Often labeled as Russia’s answer to Kubrick’s “2001: A Space Odyssey”, Tarkovsky’s “Solyaris” is one of the most celebrated sci-fi movies in history and definitely Tarkovsky’s most famous film. However, and while Tarkovsky indeed stated that he disliked Kubrick’s Space Opera, “Solyaris” (“Solaris” in English) was not conceived as a science fiction film to react to “2001”, but as a meditative melodrama with psychological undertones that just happens to occur inside a Space Station. This disdain for the sci-fi elements earned Tarkovsky the enmity of “Solyaris”‘s source novel author, Stanislaw Lem; but also made the film a very personal work and one of the jewels of Russian modern cinema.
At its core, “Solyaris” is the story of psychiatrist Kris Kelvin (Donatas Banionis), who is sent to the station in planet Solaris to investigate the mystery surrounding the strange data the three surviving scientists in Solaris’ station are sending about the planet’s Ocean. At the space station, Kelvin receives the visit of his wife, Hari ( Natalya Bondarchuk), something that shocks Kelvin as his wife has been dead for 10 years. Somehow Solaris has created an apparently exact replica of Hari, but how? and more important, why?
As written above, “Solyaris” is not a typical sci-fi film and in this case, the whole Space setting is just that, a mere setting. “Solyaris” is a trip inwards instead of outwards as Kris Kelvin’s odyssey begins at Earth, inside of his troubled soul, the day before being sent to space. Unlike the source novel, where the focus was on humanity’s failed attempts to communicate with Solaris, the film is focused on Kris Kelvin’s relationship with the resurrected Hari, and the consequences of being faced with the chance to mend previous mistakes. Human relations, desires and conscience becomes the movie’s themes leaving science-fiction in the background.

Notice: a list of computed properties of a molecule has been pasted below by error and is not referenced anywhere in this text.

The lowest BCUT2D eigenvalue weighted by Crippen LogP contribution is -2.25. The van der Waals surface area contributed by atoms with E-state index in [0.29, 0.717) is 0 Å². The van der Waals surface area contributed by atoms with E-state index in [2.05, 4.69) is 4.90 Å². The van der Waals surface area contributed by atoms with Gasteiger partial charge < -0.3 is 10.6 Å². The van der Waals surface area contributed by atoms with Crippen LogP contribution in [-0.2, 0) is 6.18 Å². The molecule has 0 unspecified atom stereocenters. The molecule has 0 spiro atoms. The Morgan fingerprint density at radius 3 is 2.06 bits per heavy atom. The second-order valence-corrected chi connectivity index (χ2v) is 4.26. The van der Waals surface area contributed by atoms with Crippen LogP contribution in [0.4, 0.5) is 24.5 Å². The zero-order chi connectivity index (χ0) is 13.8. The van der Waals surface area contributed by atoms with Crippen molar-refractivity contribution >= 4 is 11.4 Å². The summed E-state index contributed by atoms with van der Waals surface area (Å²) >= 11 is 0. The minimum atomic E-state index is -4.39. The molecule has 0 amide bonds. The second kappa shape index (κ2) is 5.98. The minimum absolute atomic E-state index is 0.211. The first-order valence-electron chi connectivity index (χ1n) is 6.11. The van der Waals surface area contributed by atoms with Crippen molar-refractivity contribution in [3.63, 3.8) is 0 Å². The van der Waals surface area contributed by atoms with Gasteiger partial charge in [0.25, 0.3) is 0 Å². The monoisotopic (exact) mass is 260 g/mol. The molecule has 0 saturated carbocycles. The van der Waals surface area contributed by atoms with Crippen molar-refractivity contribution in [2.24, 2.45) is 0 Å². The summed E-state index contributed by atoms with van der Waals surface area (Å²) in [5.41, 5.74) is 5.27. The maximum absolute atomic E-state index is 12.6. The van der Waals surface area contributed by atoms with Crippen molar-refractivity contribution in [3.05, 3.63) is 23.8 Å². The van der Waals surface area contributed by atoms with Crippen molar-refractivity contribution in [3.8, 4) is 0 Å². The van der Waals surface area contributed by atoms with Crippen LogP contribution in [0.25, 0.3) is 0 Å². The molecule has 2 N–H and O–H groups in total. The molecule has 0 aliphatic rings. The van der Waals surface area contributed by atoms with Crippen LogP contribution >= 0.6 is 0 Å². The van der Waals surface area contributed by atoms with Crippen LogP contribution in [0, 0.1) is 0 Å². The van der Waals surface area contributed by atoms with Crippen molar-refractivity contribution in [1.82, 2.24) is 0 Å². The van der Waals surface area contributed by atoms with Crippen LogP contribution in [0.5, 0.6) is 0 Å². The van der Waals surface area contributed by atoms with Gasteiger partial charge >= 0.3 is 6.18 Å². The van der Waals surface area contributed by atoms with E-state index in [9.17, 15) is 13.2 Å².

The film conveys a juxtaposition of natural beauty and cold sterile “modernity”, probably to add strength to Tarkovsky’s disdain to science fiction. His characteristic use of extremely long takes (following his theory of “sculpting in time”) is ever present, but while it does indeed give his films a stunning beauty, at times “Solyaris” becomes tiring (although never boring). Probably this actually was the intended effect, as the film has time lost running as a constant theme through the film. With a very low-budget he builds up a science-fiction film that doesn’t want to be a science-fiction film, but that manages to be an intelligent and original entry in the genre.
The acting is overall very good, and even when Tarkovsky himself stated that he disliked Donatas Banionis’ performance as Kelvin I think that he was quite convincing and that he did a fine job. Natalya Bondarchuk as Hari (or better said, Hari’s replica), is a joy to watch, but even when her character is the important catalyst in Kelvin’s mind, the focus is always on him. Jüri Järvet and Anatoli Solonitsyn are Dr. Snaut and Dr Sarotious respectively, the two surviving scientists at Solaris. They have small roles, but both give awesome performances that give life to their supportive characters that made them unforgettable.
“Solyaris” is a complex movie with many layers that while a very rewarding and enlightening experience, may be too slow for modern audiences; to make things worse, Tarkovsky’s “sculpting in time” style goes a bit too far, making the film hard to sit trough for fans expecting a fast packed science-fiction film. Howere, despite all this, the film’s ambiguous nature and artistic beauty make it a delightful movie. Probably at times it may be too preachy, but it’s a great humanistic science-fiction tale.